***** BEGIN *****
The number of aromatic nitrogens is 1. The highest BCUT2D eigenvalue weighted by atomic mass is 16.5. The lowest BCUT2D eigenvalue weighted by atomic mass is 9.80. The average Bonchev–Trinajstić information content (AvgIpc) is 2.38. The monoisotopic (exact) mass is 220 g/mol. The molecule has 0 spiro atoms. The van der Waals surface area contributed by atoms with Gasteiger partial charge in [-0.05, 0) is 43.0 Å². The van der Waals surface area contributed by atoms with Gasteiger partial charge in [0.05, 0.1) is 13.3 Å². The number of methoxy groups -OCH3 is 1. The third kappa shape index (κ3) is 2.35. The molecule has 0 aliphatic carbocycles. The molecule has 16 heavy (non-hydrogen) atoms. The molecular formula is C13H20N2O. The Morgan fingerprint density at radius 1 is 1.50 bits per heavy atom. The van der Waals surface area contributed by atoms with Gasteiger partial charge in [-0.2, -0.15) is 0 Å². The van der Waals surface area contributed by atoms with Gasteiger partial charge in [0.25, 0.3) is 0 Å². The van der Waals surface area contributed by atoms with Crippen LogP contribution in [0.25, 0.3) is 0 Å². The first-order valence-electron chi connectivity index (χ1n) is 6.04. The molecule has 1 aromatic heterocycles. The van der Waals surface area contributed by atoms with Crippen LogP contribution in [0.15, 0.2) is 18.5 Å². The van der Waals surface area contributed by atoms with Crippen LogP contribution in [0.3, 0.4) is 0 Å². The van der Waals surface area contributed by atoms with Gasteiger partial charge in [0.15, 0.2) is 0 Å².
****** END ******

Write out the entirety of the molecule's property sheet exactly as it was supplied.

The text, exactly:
The number of aromatic nitrogens is 1. The highest BCUT2D eigenvalue weighted by atomic mass is 16.5. The lowest BCUT2D eigenvalue weighted by atomic mass is 9.80. The average Bonchev–Trinajstić information content (AvgIpc) is 2.38. The monoisotopic (exact) mass is 220 g/mol. The molecule has 0 spiro atoms. The van der Waals surface area contributed by atoms with Gasteiger partial charge in [-0.05, 0) is 43.0 Å². The van der Waals surface area contributed by atoms with Gasteiger partial charge in [0.05, 0.1) is 13.3 Å². The number of methoxy groups -OCH3 is 1. The third kappa shape index (κ3) is 2.35. The molecule has 0 aliphatic carbocycles. The molecule has 16 heavy (non-hydrogen) atoms. The molecular formula is C13H20N2O. The Morgan fingerprint density at radius 1 is 1.50 bits per heavy atom. The van der Waals surface area contributed by atoms with Gasteiger partial charge in [-0.2, -0.15) is 0 Å². The van der Waals surface area contributed by atoms with Gasteiger partial charge in [0.25, 0.3) is 0 Å². The van der Waals surface area contributed by atoms with Crippen LogP contribution in [0.25, 0.3) is 0 Å². The first-order valence-electron chi connectivity index (χ1n) is 6.04. The molecule has 1 aromatic heterocycles. The van der Waals surface area contributed by atoms with Crippen LogP contribution in [0.15, 0.2) is 18.5 Å². The van der Waals surface area contributed by atoms with Crippen LogP contribution in [0.3, 0.4) is 0 Å². The van der Waals surface area contributed by atoms with Gasteiger partial charge in [0.15, 0.2) is 0 Å².